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Vancouver Folk Music Festival will return to Jericho Beach Park this summer

Taj Mahal by David Niddrie
One of the headliners at last year's Vancouver Folk Music Festival was Taj Mahal. Photo by David Niddrie.

On March 9, Tourism, Arts, Culture and Sport Minister Lana Popham made a prediction about the Vancouver Folk Music Festival. In the B.C. legislature, she said that she would know within a couple of weeks whether the event would continue.

In fact, the answer came in less than one week. Today, the registered charity that puts on the festival announced that it will be held from July 14 to 16. Once again, the 45-year-old event will be at Jericho Beach Park.

“In the past month new funders have come forward with substantial offers to help the festival happen this year,” the society stated. “In addition, we have had an outpouring of volunteer support to assist in many aspects of getting the festival organized and launched. Other festivals have stepped up to assist with booking performers—artists and other festivals benefit when our Vancouver festival is healthy.”

One of those new funders is the provincial government. Last month, it announced a $30-million fund to provide a financial assistance for fairs, festivals, and other events. The largest individual grants would be $250,000.

New Vancouver Folk Music Festival Society president Erin Mullan said in a written statement that this funding was a “game changer”.

The festival website statement noted that the board is larger, with newly elected directors joining returning members.

Last January, the previous board announced that this year’s festival had been cancelled. In addition, the board declared at the time that members would vote on a board motion to dissolve the society.

Members objected to cancelling folk festival

After a well-attended online town-hall meeting in early February, the board rescinded the motion to dissolve the society. This came after many members objected to cancelling the festival and winding down an organization that can issue tax receipts to donors.

The board also followed up on the town-hall meeting by releasing detailed financial information. It forecast a $460,000 deficit in this fiscal year, which ends on August 31, largely due to event-related costs.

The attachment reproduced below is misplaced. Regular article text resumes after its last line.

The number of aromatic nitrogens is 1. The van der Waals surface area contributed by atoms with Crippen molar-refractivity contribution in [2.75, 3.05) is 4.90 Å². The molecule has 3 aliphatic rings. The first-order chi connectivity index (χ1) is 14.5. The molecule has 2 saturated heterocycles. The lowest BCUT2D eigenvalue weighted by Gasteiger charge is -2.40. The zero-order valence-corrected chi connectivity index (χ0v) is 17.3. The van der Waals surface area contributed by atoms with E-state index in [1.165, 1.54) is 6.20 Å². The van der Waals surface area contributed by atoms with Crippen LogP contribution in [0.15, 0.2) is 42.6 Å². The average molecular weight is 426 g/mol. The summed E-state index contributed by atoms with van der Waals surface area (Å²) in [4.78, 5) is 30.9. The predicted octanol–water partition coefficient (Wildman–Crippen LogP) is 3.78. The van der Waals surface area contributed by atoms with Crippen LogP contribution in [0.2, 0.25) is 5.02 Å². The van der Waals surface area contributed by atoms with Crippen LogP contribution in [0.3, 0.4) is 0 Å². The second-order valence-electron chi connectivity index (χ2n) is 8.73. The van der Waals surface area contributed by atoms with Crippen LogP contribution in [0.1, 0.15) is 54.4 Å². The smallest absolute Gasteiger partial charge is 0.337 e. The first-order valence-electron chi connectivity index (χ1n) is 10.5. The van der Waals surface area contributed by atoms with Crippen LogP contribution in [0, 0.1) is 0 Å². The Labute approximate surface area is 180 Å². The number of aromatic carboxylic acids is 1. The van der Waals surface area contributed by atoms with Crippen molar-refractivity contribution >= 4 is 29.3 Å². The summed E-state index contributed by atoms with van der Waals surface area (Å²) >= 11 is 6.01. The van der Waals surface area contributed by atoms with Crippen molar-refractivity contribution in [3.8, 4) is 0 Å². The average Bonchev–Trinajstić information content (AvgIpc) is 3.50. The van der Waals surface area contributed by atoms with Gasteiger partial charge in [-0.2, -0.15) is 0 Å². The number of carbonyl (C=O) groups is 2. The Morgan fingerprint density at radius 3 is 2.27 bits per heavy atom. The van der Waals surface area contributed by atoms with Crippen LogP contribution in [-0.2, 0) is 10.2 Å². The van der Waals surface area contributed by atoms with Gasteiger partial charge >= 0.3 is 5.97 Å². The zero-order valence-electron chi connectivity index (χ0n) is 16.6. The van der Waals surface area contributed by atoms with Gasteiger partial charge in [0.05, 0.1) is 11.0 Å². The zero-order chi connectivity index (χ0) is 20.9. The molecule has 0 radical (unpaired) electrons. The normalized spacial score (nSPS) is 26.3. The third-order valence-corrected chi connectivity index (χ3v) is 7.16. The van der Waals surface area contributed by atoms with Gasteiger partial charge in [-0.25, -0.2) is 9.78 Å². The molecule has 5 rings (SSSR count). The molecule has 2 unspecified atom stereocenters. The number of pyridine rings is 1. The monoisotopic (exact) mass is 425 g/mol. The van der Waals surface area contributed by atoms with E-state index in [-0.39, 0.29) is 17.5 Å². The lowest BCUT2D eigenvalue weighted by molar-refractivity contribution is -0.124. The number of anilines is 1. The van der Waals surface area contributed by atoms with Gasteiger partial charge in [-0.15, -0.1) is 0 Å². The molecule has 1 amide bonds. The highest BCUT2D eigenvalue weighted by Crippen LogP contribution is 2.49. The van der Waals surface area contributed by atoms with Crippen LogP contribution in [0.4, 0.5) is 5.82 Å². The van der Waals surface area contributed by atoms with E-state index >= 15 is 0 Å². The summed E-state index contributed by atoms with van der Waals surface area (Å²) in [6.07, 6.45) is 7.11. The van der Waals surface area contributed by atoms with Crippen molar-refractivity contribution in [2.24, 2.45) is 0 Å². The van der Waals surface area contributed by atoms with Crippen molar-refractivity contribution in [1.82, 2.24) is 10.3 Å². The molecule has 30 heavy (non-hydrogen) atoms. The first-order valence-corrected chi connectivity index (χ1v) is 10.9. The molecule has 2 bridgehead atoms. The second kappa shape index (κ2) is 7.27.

Pancouver has previously reported that the society posted a $24,891 deficit in the fiscal year ending last August 31.

In the two previous years when no festival was held due to the pandemic, the society recorded a surplus of $361,186.

The festival is held every year in the provincial constituency of Vancouver–Point Grey. It’s represented in the legislature by Premier David Eby.

Follow Charlie Smith on Twitter @charliesmithvcr. Follow Pancouver on Twitter @PancouverMedia.

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Charlie Smith

Charlie Smith

Pancouver editor Charlie Smith has worked as a Vancouver journalist in print, radio, and television for more than three decades.

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The Society of We Are Canadians Too created Pancouver to foster greater appreciation for underrepresented artistic communities. A rising tide of understanding lifts all of us.

We would like to acknowledge that we are gathered on the traditional and unceded territories of the Coast Salish peoples of the xʷməθkwəy̓əm (Musqueam Indian Band), Skwxwú7mesh (Squamish Nation), and Səl̓ílwətaɬ (Tsleil-Waututh Nation). With this acknowledgement, we thank the Indigenous peoples who still live on and care for this land.

The Society of We Are Canadians Too created Pancouver to foster greater appreciation for underrepresented artistic communities. A rising tide of understanding lifts all of us.

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We would like to acknowledge that we are gathered on the traditional and unceded territories of the Coast Salish peoples of the xʷməθkwəy̓əm (Musqueam), Skwxwú7mesh (Squamish), and Səl̓ílwətaɬ (Tsleil-Waututh) Nations. With this acknowledgement, we thank the Indigenous peoples who still live on and care for this land.